Doctor of Nursing Practice

Doctor of Nursing Practice (DNP) programs are terminal practice-based degrees designed to prepare RNs to attain advanced practice with a focus on advanced competencies in leadership, evidence-based practice, quality improvement, and practice-based research.

A.T. Still University’s College of Graduate Health Studies (ATSU-CGHS) offers an online Doctor of Nursing Practice program that develops nursing leaders who are prepared to influence positive healthcare outcomes through evidence-based practice and innovative healthcare system solutions. With a focus on leadership, the DNP prepares nurses with advanced competencies in quality improvement, collaborative practice, health policy, information systems, and population health within an ethical framework.

DNP curriculum features leading edge information taught by expert faculty across various advanced practice specialty fields. Courses include healthcare economics and financial management, quality improvement and performance excellence, health policy, interdisciplinary communication and collaboration, evidence-based practice, advocacy, and change management.

The nursing practice doctorate requires clinical practice hours, which are meant to be completed where you are located. Created with optimal flexibility in mind, this is the nursing doctorate of choice for practicing nurses.


Both considered terminal degrees for the nursing profession, the DNP is the clinical nursing practice doctorate while the nursing PhD is a research doctorate. A doctorate in nursing practice is focused on developing leadership and evidence-based practice in healthcare settings, while a PhD in nursing seeks to develop nurses who desire to conduct research or enter academia.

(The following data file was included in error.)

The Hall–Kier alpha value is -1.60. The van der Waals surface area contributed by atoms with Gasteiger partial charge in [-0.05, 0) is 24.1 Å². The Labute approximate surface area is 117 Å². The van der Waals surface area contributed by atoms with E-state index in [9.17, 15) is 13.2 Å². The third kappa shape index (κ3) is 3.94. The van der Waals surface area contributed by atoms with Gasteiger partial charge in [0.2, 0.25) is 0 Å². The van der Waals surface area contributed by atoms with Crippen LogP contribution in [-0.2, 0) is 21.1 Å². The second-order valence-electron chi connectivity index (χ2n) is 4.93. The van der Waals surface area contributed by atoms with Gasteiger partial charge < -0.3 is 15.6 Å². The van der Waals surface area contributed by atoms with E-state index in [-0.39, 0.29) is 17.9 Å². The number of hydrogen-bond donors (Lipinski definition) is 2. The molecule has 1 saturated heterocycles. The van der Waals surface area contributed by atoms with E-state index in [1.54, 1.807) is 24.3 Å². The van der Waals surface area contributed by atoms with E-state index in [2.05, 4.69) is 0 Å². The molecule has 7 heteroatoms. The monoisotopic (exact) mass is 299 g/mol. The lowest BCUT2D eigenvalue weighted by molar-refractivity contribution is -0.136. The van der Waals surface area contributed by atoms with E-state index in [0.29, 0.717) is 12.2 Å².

Learn more about the differences between a PhD in nursing and the DNP.

Nursing career pathways

There are many paths nurses can take to achieve their career goals. Nurses interested in becoming advanced practice registered nurses typically first pursue a specialty program at the master's or doctoral level, before sitting for specialty-specific licensure. Below are some common specialty pathways advanced practice nurses can take.

  • To become a Nurse Practitioner (NP), you must first pass the NP certification exam, and then apply for NP state licensure.
  • To become a Clinical Nurse Specialist (CNS), you must first pass the CNS certification exam, and then apply for CNS state licensure.